When the PLAAF officially entered the air war over Korea in September 1951, Zhang's 4th Aviation Division was the first PLAAF unit sent into combat, and it was under the command of the Soviet 64th Aviation Corps.[5] The 4th Aviation Division was stationed at Langtou Airfield in Liaoning Province, and it was composed of 55 MiG-15s.[6] Zhang first entered two aerial engagements with no victory, but he soon claimed his first victory on October 16, 1951. While intercepting an UN flight on October 16, Zhang claimed to shoot down one aircraft while forcing a F-86 Sabre to crash.[2] For this action he was awarded the Meritorious Service, 1st Class.[2] On February 4, 1952, Zhang claimed his third victory against a F-86 and received the Meritorious Service, 2nd Class.[2]

Death of Major Davis[edit | edit source]

On February 10, 1952, US F-86 Sabre ace Major George Andrew Davis, Jr. was shot down by a MiG-15 during his 16th mission in the MiG Alley near Kunu-ri.[7][8] Davis was the highest ranking Korean War ace at the time, and he was posthumously celebrated as a hero and received the Medal of Honor.[9] About 36 MiG-15s from the 4th Aviation Division were involved in the engagement in which Davis was killed, and Zhang was among the group.[10] According to Zhang's own report after the battle, while the MiGs were en route to intercept Davis' group, he and his wingman became separated from the main element.[10] As Zhang was trying to rejoin his formation, he spotted a group of eight F-86s in the area between Taechon and Chongye at 0740.[10] Zhang and his wingman then swung down onto the tails of two Sabres and opened fire. Zhang claimed that he shot down both Sabres, but enemy reinforcements soon destroyed his MiG while killing his wingman.[11]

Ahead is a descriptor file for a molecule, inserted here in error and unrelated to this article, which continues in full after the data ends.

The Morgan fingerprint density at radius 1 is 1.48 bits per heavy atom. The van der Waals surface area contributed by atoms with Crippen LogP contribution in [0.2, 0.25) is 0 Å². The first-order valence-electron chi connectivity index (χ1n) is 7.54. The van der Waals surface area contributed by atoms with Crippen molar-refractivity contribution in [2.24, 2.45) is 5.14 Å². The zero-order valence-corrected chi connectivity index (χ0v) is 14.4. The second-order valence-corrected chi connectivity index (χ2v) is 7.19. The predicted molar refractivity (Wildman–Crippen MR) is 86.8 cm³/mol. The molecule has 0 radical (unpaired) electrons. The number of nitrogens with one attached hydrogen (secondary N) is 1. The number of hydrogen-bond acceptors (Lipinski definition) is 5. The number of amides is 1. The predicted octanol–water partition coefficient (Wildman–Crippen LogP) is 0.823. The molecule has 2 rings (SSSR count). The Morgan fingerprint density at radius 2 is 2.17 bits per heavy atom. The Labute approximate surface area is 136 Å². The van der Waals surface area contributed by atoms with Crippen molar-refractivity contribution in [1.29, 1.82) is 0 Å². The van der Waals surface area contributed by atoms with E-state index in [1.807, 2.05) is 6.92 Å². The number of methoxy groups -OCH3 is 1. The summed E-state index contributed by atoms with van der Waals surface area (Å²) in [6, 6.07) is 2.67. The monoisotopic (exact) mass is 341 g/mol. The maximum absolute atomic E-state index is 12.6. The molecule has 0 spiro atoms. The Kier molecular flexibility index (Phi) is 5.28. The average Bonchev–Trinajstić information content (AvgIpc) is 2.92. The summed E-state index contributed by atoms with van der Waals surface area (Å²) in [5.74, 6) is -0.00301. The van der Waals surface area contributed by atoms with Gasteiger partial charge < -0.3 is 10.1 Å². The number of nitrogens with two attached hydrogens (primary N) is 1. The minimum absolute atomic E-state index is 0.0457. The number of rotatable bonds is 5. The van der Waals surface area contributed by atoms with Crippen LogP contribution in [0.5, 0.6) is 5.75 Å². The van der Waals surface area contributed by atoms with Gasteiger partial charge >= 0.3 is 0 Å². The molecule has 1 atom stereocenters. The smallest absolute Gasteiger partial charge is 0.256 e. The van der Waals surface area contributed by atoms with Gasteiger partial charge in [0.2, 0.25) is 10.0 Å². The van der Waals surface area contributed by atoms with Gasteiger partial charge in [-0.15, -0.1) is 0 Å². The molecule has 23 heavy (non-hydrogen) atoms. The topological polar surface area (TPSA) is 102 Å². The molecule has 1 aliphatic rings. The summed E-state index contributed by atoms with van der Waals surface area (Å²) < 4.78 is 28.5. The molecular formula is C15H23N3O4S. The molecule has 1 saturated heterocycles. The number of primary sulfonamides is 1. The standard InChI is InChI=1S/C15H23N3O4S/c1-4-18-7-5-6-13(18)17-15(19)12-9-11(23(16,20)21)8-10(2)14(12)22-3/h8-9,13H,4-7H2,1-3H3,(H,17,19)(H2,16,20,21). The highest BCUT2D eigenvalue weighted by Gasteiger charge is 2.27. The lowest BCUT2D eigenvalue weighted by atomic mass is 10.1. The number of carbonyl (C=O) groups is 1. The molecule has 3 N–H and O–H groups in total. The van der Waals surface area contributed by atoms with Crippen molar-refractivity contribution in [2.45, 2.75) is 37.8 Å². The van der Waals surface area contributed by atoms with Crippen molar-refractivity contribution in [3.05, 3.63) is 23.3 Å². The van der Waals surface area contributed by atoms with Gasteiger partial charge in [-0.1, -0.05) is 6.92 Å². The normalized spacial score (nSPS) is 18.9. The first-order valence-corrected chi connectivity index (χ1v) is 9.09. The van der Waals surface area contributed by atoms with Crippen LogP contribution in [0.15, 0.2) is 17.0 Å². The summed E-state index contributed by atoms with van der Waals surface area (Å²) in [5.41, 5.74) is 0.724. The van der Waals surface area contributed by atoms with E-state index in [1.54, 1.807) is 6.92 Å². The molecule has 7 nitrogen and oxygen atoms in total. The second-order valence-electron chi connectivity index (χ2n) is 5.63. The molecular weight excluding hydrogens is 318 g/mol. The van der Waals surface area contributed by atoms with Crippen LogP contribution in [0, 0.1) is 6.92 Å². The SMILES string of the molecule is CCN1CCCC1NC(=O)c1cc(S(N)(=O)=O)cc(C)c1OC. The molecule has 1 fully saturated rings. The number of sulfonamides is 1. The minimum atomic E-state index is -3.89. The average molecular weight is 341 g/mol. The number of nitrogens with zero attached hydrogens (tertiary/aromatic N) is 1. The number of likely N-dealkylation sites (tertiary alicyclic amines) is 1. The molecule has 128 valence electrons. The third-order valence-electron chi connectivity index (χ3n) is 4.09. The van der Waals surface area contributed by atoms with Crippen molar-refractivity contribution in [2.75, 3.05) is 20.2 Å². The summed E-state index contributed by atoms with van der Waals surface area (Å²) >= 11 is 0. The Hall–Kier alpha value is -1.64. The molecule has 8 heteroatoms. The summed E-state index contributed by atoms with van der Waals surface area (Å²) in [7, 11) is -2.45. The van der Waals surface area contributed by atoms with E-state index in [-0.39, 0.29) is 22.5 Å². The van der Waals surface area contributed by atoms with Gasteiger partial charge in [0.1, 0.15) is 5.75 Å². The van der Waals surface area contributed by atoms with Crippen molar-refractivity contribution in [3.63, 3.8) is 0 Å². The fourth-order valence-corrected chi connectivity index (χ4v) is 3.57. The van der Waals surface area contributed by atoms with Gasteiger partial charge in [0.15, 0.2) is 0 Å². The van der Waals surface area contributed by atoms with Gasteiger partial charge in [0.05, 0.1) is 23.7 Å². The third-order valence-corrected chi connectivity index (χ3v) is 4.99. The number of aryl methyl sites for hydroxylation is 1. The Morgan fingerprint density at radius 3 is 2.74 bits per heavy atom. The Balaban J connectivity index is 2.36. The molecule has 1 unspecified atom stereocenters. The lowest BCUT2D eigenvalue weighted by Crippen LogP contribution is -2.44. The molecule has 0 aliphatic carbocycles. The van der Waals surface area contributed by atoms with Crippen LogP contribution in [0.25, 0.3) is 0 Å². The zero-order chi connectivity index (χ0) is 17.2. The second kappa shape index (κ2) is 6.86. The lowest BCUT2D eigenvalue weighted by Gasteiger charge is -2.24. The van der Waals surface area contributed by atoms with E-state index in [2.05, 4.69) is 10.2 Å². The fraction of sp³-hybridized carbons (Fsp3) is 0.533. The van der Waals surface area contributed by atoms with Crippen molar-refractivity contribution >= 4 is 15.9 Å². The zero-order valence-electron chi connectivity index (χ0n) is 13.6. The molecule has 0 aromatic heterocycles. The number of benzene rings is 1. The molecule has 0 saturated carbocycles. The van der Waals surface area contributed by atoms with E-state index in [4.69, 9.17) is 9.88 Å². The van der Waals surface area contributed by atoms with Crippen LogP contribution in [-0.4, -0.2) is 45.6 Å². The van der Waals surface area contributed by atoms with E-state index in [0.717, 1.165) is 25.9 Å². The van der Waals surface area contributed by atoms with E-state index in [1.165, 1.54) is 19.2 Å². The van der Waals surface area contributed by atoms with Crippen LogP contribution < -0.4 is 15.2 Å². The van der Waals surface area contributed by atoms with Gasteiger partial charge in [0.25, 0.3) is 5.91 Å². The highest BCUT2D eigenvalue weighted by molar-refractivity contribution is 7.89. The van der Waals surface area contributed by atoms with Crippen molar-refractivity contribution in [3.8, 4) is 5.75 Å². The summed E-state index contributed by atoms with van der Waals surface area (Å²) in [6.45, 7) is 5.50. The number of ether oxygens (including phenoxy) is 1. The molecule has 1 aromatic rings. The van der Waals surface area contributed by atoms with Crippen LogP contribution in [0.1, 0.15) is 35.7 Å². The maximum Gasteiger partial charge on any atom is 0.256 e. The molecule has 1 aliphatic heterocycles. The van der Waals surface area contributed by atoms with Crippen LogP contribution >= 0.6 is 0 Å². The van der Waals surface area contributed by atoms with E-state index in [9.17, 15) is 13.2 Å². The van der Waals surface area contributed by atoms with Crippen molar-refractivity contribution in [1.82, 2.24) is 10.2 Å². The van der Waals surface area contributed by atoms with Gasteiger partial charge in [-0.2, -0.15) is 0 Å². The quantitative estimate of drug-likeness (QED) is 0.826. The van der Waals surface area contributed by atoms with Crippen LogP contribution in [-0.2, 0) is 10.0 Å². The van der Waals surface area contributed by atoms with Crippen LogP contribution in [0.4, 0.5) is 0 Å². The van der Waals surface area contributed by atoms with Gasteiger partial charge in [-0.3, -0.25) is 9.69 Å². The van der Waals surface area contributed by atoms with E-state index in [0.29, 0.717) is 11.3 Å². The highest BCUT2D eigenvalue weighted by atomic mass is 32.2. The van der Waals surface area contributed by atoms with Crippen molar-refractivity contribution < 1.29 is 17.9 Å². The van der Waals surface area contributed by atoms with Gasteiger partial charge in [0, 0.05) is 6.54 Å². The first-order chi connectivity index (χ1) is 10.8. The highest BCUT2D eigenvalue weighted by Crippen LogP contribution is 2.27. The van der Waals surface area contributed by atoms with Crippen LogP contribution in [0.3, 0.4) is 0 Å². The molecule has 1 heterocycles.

The publicity of Davis' death soon caught the Chinese attention.[10] To determine whether Davis was killed by Zhang in the absence of gun camera footage,[10] the 4th Aviation Division had sent two search teams on February 16 and 18, and they recovered a wreckage of F-86E, along with Davis' body and his belongings.[11] The search team had also discovered that the crash site was within 500 m (550 yd) to where Zhang had bailed out, and that Zhang's 12th Regiment was the only unit that operated near the area.[11] In light of those findings and the testimonies from the ground troops that had witnessed the battle, Zhang was credited by the PLAAF for shooting down Davis' F-86.[11] Davis' dog tag is currently on display at the Dandong Korean War Museum.[12]